22. Exchange Rate Variability, Pressures and Optimum Currency Area Criteria: Lessons for the Central and Eastern European Countries By Roman Horvath
  23. La Política Monetaria en Colombia By Javier Gómez Pineda
  24. Determinants of Interest Margins in Colombia By Dairo Estrada; Esteban Gómez; Inés Orozco
  25. The Application of Structured Feedforward Neural Networks to the Modelling of Daily Series of Currency in Circulation By Marek Hlavacek; Michael Konak; Josef Cada
  26. The Behavioural Equilibrium Exchange Rate of the Czech Koruna By Lubos Komarek; Martin Melecky
  27. Currency Crises, Current Account Reversals and Growth : The Compounded Effect for Emerging Markets By Komarek, Lubos; Melecky, Martin
  28. Balassa-Samuelson Meets South Eastern Europe, the CIS and Turkey: A Close Encounter of the Third Kind? By Balázs Égert; ;
  29. La estimación de un indicador de brecha del producto a partir de encuestas y datos reales By Norberto Rodríguez N.; José Luis Torres T.; Andrés Velasco M.
  30. Panel Data Analysis - Advantages and Challenges By Cheng Hsiao
  31. A Century of Work and Leisure By Valerie A. Ramey; Neville Francis
  32. The Brain as a Hierarchical Organization By Isabelle Brocas; Juan D. Carillo

  1. By: Stephen G. Cecchetti
    Abstract: At the dawn of the 21st century, property and equity ownership are spread more broadly across the population than they once were. One consequence of this is that asset price booms and crashes now have a direct impact on general welfare. The fact that bubbles distort nearly all economic decisions gives policymakers a stronger interest in asset price stability. In this essay I examine the theoretical and empirical case for the existence of equity and property bubbles, and then summarize the economic distortions that they create. The evidence suggests increasing our attention on property prices. I go on to discuss the possible policy responses, including examining the consequences of changing the way in which housing is included in standard aggregate price measures.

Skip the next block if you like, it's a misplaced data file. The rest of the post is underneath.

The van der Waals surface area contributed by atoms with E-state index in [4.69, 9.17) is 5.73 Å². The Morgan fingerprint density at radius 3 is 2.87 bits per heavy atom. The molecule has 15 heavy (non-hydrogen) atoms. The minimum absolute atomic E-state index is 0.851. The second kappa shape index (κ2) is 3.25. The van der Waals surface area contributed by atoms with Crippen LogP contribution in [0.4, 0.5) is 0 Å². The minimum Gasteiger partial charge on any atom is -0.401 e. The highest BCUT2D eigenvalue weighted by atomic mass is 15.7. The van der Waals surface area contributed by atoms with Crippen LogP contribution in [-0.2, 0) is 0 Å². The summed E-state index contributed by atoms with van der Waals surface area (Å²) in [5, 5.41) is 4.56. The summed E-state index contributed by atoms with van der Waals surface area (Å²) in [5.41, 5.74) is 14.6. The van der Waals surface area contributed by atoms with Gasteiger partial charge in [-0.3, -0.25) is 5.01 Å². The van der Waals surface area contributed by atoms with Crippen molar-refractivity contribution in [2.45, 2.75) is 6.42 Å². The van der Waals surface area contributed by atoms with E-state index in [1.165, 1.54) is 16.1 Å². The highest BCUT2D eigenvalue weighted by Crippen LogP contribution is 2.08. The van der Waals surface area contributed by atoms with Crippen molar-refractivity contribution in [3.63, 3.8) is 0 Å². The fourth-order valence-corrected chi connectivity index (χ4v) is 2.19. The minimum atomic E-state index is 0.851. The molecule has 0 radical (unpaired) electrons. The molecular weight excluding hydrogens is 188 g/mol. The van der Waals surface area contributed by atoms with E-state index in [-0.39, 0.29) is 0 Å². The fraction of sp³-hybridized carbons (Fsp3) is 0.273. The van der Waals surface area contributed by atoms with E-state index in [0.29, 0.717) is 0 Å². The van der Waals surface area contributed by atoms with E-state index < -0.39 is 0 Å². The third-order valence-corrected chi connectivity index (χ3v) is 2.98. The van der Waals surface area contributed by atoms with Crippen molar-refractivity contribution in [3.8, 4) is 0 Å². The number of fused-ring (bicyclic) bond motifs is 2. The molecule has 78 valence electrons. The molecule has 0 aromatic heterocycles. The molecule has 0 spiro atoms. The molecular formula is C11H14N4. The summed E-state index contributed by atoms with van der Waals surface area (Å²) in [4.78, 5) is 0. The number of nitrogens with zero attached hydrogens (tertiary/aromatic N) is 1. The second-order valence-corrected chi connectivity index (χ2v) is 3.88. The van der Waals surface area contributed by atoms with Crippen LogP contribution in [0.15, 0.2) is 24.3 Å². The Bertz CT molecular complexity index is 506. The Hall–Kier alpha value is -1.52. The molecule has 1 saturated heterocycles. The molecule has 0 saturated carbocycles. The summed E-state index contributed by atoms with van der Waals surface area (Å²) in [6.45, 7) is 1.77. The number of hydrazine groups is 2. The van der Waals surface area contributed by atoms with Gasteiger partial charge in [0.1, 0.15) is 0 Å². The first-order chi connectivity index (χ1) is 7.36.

Keywords: . Central bank policy, equity price bubbles, housing price bubbles.
    JEL: E5 G0
    Date: 2005–12
  2. By: Rasmus Fatum (School of Business, University of Alberta); Michael M. Hutchison (Department of Economics, University of California Santa Cruz)